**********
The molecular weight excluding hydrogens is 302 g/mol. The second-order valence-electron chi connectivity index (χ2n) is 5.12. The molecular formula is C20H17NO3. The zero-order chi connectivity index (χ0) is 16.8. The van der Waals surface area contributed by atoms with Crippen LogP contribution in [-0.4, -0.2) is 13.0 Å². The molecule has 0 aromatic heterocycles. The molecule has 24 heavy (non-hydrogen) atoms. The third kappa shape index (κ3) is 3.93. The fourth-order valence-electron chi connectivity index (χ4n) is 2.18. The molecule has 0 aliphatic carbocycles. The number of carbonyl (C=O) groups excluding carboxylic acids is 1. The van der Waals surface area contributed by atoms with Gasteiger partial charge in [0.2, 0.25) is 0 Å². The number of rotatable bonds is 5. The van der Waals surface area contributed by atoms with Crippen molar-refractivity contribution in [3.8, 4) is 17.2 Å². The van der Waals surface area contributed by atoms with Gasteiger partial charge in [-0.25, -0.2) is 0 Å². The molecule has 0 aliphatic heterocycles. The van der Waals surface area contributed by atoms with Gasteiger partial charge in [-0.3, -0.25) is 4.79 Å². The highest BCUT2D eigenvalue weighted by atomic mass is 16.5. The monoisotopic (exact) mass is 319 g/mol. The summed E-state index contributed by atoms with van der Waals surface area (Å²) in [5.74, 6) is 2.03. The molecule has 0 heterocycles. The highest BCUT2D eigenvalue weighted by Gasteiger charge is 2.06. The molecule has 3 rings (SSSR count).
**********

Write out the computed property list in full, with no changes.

The molecular weight excluding hydrogens is 302 g/mol. The second-order valence-electron chi connectivity index (χ2n) is 5.12. The molecular formula is C20H17NO3. The zero-order chi connectivity index (χ0) is 16.8. The van der Waals surface area contributed by atoms with Crippen LogP contribution in [-0.4, -0.2) is 13.0 Å². The molecule has 0 aromatic heterocycles. The molecule has 24 heavy (non-hydrogen) atoms. The third kappa shape index (κ3) is 3.93. The fourth-order valence-electron chi connectivity index (χ4n) is 2.18. The molecule has 0 aliphatic carbocycles. The number of carbonyl (C=O) groups excluding carboxylic acids is 1. The van der Waals surface area contributed by atoms with Gasteiger partial charge in [0.2, 0.25) is 0 Å². The number of rotatable bonds is 5. The van der Waals surface area contributed by atoms with Crippen molar-refractivity contribution in [3.8, 4) is 17.2 Å². The van der Waals surface area contributed by atoms with Gasteiger partial charge in [-0.25, -0.2) is 0 Å². The molecule has 0 aliphatic heterocycles. The van der Waals surface area contributed by atoms with Gasteiger partial charge in [-0.3, -0.25) is 4.79 Å². The highest BCUT2D eigenvalue weighted by atomic mass is 16.5. The monoisotopic (exact) mass is 319 g/mol. The summed E-state index contributed by atoms with van der Waals surface area (Å²) in [5.74, 6) is 2.03. The molecule has 0 heterocycles. The highest BCUT2D eigenvalue weighted by Gasteiger charge is 2.06. The molecule has 3 rings (SSSR count).